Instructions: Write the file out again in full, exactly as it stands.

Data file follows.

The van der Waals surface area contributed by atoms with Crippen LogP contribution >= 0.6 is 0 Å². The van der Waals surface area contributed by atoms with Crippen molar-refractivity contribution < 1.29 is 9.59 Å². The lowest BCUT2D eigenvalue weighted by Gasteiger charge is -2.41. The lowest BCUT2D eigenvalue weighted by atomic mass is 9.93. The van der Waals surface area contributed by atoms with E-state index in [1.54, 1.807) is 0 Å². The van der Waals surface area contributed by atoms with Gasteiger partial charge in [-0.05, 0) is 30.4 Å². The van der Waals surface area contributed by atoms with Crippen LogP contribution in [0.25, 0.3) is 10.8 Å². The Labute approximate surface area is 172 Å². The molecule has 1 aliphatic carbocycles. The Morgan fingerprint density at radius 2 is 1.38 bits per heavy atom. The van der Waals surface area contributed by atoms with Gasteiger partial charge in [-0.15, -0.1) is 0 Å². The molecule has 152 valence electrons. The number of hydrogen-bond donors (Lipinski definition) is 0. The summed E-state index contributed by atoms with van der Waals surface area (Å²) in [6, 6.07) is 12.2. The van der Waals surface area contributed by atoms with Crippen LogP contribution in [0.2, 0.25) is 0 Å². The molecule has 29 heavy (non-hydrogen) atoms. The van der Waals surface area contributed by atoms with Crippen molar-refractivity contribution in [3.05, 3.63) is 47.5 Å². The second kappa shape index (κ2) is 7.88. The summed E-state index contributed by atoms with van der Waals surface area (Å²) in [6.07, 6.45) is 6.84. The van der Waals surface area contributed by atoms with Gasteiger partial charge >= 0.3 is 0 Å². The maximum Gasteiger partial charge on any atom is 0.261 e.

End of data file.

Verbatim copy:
The van der Waals surface area contributed by atoms with Crippen LogP contribution >= 0.6 is 0 Å². The van der Waals surface area contributed by atoms with Crippen molar-refractivity contribution < 1.29 is 9.59 Å². The lowest BCUT2D eigenvalue weighted by Gasteiger charge is -2.41. The lowest BCUT2D eigenvalue weighted by atomic mass is 9.93. The van der Waals surface area contributed by atoms with E-state index in [1.54, 1.807) is 0 Å². The van der Waals surface area contributed by atoms with Gasteiger partial charge in [-0.05, 0) is 30.4 Å². The van der Waals surface area contributed by atoms with Crippen LogP contribution in [0.25, 0.3) is 10.8 Å². The Labute approximate surface area is 172 Å². The molecule has 1 aliphatic carbocycles. The Morgan fingerprint density at radius 2 is 1.38 bits per heavy atom. The van der Waals surface area contributed by atoms with Gasteiger partial charge in [-0.15, -0.1) is 0 Å². The molecule has 152 valence electrons. The number of hydrogen-bond donors (Lipinski definition) is 0. The summed E-state index contributed by atoms with van der Waals surface area (Å²) in [6, 6.07) is 12.2. The van der Waals surface area contributed by atoms with Crippen LogP contribution in [0.2, 0.25) is 0 Å². The molecule has 29 heavy (non-hydrogen) atoms. The van der Waals surface area contributed by atoms with Crippen molar-refractivity contribution in [3.05, 3.63) is 47.5 Å². The second kappa shape index (κ2) is 7.88. The summed E-state index contributed by atoms with van der Waals surface area (Å²) in [6.07, 6.45) is 6.84. The van der Waals surface area contributed by atoms with Gasteiger partial charge >= 0.3 is 0 Å². The maximum Gasteiger partial charge on any atom is 0.261 e.